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Quality Improvement Methods Improve Asthma Care

Improved timely administration of short-acting β-agonist with use of standardized asthma score

asthma inhaler

THURSDAY, Oct. 27, 2016 (HealthDay News) -- Implementation of quality improvement (QI) methods can improve timely administration of short-acting β-agonists (SABAs) for acute asthma in a pediatric emergency department, according to a study published online Oct. 26 in Pediatrics.

Matthew P. Gray, M.D., from the Medical College of Wisconsin in Milwaukee, and colleagues used QI methods to improve emergency department asthma care in accordance with national guidelines. Interventions were targeted at four key drivers: knowledge, engagement, decision support, and workflow enhancement.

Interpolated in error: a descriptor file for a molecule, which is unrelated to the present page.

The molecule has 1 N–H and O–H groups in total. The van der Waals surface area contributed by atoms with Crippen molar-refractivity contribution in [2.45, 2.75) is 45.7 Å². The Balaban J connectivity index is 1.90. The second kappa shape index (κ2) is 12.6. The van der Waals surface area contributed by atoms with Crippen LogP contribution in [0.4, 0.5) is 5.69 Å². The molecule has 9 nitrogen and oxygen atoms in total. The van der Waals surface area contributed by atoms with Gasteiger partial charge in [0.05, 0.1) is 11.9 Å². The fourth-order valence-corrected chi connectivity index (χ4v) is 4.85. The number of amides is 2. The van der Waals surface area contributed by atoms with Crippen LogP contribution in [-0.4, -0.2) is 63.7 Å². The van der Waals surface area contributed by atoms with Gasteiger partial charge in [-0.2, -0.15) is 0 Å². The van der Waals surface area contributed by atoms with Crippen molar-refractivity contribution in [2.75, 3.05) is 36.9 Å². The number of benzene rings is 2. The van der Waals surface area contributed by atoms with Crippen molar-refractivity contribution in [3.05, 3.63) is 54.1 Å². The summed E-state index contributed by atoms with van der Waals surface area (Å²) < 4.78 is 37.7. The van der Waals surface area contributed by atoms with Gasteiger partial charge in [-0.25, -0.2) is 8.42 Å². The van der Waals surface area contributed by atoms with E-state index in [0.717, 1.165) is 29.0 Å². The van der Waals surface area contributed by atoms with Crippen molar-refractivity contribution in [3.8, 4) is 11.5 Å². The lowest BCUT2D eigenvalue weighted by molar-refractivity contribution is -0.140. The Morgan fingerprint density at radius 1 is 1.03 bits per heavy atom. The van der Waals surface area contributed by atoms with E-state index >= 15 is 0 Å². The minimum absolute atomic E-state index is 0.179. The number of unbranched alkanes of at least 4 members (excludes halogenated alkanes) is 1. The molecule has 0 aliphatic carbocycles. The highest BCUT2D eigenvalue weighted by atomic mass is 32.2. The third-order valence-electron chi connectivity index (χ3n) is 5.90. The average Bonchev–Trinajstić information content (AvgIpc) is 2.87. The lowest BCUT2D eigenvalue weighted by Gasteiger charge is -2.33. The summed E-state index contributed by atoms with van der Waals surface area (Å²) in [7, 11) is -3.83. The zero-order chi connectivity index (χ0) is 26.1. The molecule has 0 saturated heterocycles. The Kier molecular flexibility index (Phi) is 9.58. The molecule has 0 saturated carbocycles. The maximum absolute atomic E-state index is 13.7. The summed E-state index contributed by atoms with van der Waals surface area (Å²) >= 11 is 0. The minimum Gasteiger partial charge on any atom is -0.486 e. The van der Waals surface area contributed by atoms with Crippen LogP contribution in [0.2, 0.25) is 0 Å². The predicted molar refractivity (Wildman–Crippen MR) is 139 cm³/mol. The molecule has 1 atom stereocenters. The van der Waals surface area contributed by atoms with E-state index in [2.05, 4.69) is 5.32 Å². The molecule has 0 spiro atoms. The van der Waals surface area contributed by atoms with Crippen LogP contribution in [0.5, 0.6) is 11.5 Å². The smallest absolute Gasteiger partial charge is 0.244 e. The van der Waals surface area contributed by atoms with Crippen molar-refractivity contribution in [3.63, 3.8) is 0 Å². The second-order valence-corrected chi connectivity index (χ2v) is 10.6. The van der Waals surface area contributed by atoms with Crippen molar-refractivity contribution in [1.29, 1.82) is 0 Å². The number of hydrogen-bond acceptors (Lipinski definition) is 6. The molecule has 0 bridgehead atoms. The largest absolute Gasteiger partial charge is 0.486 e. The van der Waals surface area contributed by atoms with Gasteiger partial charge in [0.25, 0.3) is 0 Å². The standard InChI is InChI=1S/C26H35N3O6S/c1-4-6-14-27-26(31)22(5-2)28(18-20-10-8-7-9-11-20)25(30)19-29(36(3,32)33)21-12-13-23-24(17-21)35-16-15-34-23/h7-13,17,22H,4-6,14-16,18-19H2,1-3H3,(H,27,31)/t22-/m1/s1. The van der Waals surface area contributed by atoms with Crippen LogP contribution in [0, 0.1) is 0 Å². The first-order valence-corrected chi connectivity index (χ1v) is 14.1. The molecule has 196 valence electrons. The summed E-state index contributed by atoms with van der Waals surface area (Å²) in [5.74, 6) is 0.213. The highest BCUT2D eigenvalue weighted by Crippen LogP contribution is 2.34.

The researchers observed an increase in asthma severity scoring from 0 to >95 percent in triage and to >75 percent for repeat scores. There was an improvement of 32.8 minutes in the time to first SABA (T1; 47 percent). For low- and high-severity patients, T1 improved by 17.6 minutes (28 percent) and by 3.1 to 18.1 minutes (15 percent), respectively. There was an improvement in time to third SABA (T3) by 30 minutes (24 percent). For low- and high-severity patients, T3 improved by 42.5 and 21 minutes, respectively (29 and 23 percent). For low-severity patients discharged to home, the emergency department length of stay improved by 29.3 minutes (15 percent).

"We implemented standardized asthma severity scoring with high rates of compliance, improved timely administration of β-agonist treatments, demonstrated early improvements in emergency department length of stay, and reduced admission rates without increasing unplanned return admissions," the authors write.

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